Accenture picks up another $21.6m for Australia's business register overhaul

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Accenture picks up another $21.6m for Australia's business register overhaul

Integration work begins as project costs surpass $230m.

Accenture has been handed a further $21.6 million for its work on Australia’s single business register, pushing the cost of the modernising business registers (MBR) program above $230 million.

The Australian Taxation Office revealed a “business design and delivery” contract and extended another existing contract late last month, as the massive consolidation effort entered its third year.

Under the program, the national revenue office is consolidating 32 business registers – some of which date back to the 1990s – into a new one-stop shop service called Australian Business Registry Services (ABRS).

One of the first elements to reach the public beta stage is a 15-digit identifier service that company directors will have for life. More than 500,000 directors had been issued an identifier, as at May 2022.

A single digital mailbox for registered companies to receive all government correspondence is also planned as part of the overhaul, with co-design on the functionality taking place last month.

The government first revealed plans for the overhaul in August 2017 after ditching its controversial sell-off of the Australian Securities and Investments Commission’s registry business a year earlier.

Following successive funding injections between 2019-20 and 2020-21, including $420 million in the 2020 federal budget, the ATO currently has around $480 million to play with until 2023-24.

Accenture has been working with the ATO on the program since January 2019, having initially come onboard early on as part of a $3 million contract for the high-level design phase.

But the work ultimately morphed into a $109.7 million contract, which is now slated to expire at the end of this month.

The latest “business design and delivery” contract will see the IT consultancy provide “program integration” and “end-to-end business design, including UX and UI design” over 18 months, according to an ATO spokesperson.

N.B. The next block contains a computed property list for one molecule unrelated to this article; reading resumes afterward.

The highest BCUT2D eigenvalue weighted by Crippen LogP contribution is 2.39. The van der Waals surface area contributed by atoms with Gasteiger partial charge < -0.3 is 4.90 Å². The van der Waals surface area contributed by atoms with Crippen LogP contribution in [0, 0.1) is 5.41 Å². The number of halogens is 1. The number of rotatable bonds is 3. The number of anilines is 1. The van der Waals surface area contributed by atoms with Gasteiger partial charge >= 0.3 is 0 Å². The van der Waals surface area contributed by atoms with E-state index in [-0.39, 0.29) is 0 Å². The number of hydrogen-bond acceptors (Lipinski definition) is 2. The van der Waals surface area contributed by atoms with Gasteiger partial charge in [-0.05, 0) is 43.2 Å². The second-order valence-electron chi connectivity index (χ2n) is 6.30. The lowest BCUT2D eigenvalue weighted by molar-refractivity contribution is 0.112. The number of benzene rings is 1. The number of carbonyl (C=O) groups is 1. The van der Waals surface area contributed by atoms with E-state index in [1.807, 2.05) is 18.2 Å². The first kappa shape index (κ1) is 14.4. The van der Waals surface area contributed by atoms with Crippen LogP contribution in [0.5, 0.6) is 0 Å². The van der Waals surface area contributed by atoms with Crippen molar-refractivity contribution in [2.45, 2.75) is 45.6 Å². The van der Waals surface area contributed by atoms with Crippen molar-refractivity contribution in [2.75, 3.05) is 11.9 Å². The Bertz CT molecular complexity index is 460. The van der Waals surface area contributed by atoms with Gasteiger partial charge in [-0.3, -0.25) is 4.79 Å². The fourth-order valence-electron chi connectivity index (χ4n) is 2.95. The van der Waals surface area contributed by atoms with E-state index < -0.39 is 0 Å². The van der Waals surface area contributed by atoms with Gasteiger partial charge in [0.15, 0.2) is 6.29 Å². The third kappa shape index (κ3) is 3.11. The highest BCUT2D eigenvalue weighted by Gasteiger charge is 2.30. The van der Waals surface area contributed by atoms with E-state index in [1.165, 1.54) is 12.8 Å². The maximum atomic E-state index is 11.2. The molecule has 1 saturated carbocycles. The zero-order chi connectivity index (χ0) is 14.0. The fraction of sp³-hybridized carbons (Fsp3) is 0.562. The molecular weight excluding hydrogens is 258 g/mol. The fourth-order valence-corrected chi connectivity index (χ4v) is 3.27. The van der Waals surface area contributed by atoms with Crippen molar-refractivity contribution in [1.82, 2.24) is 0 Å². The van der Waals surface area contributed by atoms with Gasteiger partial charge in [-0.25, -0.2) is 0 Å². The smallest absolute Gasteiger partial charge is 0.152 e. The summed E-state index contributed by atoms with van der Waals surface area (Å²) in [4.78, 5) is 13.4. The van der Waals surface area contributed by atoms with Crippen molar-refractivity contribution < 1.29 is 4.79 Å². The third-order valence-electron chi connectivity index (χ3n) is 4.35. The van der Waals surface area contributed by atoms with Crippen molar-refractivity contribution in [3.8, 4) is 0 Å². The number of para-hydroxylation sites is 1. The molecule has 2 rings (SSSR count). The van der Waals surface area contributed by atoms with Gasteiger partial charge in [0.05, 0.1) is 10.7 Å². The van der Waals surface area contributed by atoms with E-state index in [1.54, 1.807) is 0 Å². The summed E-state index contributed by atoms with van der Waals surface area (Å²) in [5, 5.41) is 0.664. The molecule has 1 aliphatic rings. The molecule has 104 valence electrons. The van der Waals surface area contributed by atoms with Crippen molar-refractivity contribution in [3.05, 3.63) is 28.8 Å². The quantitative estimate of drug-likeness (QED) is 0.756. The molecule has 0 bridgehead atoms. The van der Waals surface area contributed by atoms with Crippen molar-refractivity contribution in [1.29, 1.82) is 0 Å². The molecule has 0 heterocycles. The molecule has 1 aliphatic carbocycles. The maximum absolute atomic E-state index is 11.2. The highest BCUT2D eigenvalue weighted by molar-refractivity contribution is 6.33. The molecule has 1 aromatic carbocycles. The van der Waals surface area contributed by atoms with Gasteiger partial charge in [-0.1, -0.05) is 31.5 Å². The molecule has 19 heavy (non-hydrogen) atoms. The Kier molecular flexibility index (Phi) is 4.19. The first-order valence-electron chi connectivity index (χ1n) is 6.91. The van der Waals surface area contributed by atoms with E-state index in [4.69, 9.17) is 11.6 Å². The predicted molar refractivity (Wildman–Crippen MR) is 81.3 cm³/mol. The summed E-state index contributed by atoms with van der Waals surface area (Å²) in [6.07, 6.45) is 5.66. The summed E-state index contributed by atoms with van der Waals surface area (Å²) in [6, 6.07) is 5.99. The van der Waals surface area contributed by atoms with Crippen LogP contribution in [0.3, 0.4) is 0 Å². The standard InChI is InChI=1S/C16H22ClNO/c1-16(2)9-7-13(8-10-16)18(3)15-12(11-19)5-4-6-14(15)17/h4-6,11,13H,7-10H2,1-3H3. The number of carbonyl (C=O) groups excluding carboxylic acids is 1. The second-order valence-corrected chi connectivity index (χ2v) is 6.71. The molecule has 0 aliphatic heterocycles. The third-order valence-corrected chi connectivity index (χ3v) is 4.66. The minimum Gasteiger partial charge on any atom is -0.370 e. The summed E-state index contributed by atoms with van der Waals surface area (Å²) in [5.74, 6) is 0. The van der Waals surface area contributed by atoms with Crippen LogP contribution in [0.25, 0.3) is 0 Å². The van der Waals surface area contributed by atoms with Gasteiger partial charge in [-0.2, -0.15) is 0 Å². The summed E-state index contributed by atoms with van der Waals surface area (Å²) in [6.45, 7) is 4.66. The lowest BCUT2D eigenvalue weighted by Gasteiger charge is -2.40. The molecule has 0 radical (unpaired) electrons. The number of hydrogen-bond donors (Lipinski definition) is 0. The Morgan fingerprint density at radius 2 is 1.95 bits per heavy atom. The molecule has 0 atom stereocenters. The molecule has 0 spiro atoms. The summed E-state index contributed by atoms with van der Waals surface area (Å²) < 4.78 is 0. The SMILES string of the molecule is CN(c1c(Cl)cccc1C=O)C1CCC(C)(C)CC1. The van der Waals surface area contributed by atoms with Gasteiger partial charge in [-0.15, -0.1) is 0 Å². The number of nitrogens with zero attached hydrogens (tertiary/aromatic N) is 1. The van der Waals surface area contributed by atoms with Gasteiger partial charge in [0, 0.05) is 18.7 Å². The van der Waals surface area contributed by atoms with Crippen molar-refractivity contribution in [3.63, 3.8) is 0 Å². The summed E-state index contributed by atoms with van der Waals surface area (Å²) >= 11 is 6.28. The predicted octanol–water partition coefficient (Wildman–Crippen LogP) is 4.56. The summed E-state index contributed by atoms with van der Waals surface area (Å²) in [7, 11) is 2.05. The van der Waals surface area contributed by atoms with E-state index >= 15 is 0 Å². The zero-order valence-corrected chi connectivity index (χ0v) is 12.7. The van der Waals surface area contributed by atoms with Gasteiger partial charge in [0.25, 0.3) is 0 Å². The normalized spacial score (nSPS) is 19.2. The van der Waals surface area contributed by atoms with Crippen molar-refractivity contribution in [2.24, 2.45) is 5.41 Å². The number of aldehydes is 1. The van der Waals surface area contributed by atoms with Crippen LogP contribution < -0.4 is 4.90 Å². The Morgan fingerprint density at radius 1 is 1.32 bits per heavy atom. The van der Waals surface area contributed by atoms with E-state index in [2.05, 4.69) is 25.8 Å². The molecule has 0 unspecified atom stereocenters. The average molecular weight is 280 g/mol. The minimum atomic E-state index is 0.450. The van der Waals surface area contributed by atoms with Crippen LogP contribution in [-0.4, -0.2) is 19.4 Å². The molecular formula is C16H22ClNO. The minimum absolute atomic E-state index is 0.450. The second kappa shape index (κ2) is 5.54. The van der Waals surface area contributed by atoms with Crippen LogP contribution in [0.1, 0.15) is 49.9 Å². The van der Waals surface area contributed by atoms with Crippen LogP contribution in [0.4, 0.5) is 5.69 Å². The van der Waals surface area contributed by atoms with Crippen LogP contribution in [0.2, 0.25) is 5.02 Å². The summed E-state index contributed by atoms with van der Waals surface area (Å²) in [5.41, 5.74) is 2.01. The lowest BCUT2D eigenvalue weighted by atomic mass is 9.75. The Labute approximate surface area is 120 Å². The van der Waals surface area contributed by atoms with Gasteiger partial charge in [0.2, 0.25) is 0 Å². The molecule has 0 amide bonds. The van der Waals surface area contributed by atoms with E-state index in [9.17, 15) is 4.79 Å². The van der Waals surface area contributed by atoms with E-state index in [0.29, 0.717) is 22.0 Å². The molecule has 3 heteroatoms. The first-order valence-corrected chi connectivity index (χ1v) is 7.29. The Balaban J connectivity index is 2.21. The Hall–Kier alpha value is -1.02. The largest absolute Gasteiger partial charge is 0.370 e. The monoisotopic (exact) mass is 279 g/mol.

Accenture is also providing “business analysis and business process articulation and improvement” as part of the contract.

The contract comes as another Accenture “pipeline and delivery” contract that sees it deliver IT services for the program continues.

Last month, an “extension” saw the contract – which runs until the end of August 2023 – increase by almost $5 million, from $62.3 million to $67.2 million.

The spokesperson said the contract extension is for “continued service in infrastructure design, build, deployment and environment”, despite the term of the contract remaining unchanged.

Taking all contracts together, Accenture will have been paid more than $190 million by November 2023 – almost double the 2016 estimates for the upgrade of the Australia business register.

The ATO has also entered into four IT services and “IT vendor arrangement (contractor)” contracts with Accenture that are related to the program over the last 12 months, worth $62.2 million.

“Accenture is providing a range of services to the ATO for the MBR program of work,” the spokesperson added.

Foster Moore, a New Zealand-based registry software specialist, is providing the commercial-off-the-shelf registry solution that will serve as the main ABRS registry platform under a $40m contract.

Earlier this week, the Australian National Audit Office named the MBR program as one of 85 potential audits that could take place over the coming 12 months.

Any audit would look at the effectiveness of the ATO’s design, planning and early implementation of the program, including the introduction of the director ID.

Accenture has notched up a strong run of wins across the federal and state governments in the last 12 months, including $60 million for the Digital Passenger Declaration (DPD).

The DPD was abandoned this week, partially in response to “feedback” from international travellers, who have described the app as difficult to use and buggy.

Other contract wins for Accenture in the past 12 months include the NSW government’s single ERP system and the Australian Electoral Commission’s once-in-a-generation core systems overhaul.

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